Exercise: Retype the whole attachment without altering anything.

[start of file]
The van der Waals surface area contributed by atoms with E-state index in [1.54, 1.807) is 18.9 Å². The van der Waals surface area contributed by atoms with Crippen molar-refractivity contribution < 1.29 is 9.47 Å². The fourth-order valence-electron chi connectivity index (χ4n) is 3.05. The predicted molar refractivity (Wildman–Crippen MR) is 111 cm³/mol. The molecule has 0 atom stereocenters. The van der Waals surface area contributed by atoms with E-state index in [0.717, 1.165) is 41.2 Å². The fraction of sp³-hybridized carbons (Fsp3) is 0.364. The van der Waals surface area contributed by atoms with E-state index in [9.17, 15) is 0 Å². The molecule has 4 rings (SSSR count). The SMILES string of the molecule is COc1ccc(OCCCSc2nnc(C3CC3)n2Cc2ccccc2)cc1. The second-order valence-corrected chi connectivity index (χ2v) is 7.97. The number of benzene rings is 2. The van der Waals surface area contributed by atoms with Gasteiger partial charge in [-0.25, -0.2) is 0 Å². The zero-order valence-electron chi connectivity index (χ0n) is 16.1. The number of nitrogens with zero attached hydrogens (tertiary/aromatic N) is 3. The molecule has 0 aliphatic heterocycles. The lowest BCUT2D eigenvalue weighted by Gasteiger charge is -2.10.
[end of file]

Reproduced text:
The van der Waals surface area contributed by atoms with E-state index in [1.54, 1.807) is 18.9 Å². The van der Waals surface area contributed by atoms with Crippen molar-refractivity contribution < 1.29 is 9.47 Å². The fourth-order valence-electron chi connectivity index (χ4n) is 3.05. The predicted molar refractivity (Wildman–Crippen MR) is 111 cm³/mol. The molecule has 0 atom stereocenters. The van der Waals surface area contributed by atoms with E-state index in [0.717, 1.165) is 41.2 Å². The fraction of sp³-hybridized carbons (Fsp3) is 0.364. The van der Waals surface area contributed by atoms with E-state index in [9.17, 15) is 0 Å². The molecule has 4 rings (SSSR count). The SMILES string of the molecule is COc1ccc(OCCCSc2nnc(C3CC3)n2Cc2ccccc2)cc1. The second-order valence-corrected chi connectivity index (χ2v) is 7.97. The number of benzene rings is 2. The van der Waals surface area contributed by atoms with Gasteiger partial charge in [-0.25, -0.2) is 0 Å². The zero-order valence-electron chi connectivity index (χ0n) is 16.1. The number of nitrogens with zero attached hydrogens (tertiary/aromatic N) is 3. The molecule has 0 aliphatic heterocycles. The lowest BCUT2D eigenvalue weighted by Gasteiger charge is -2.10.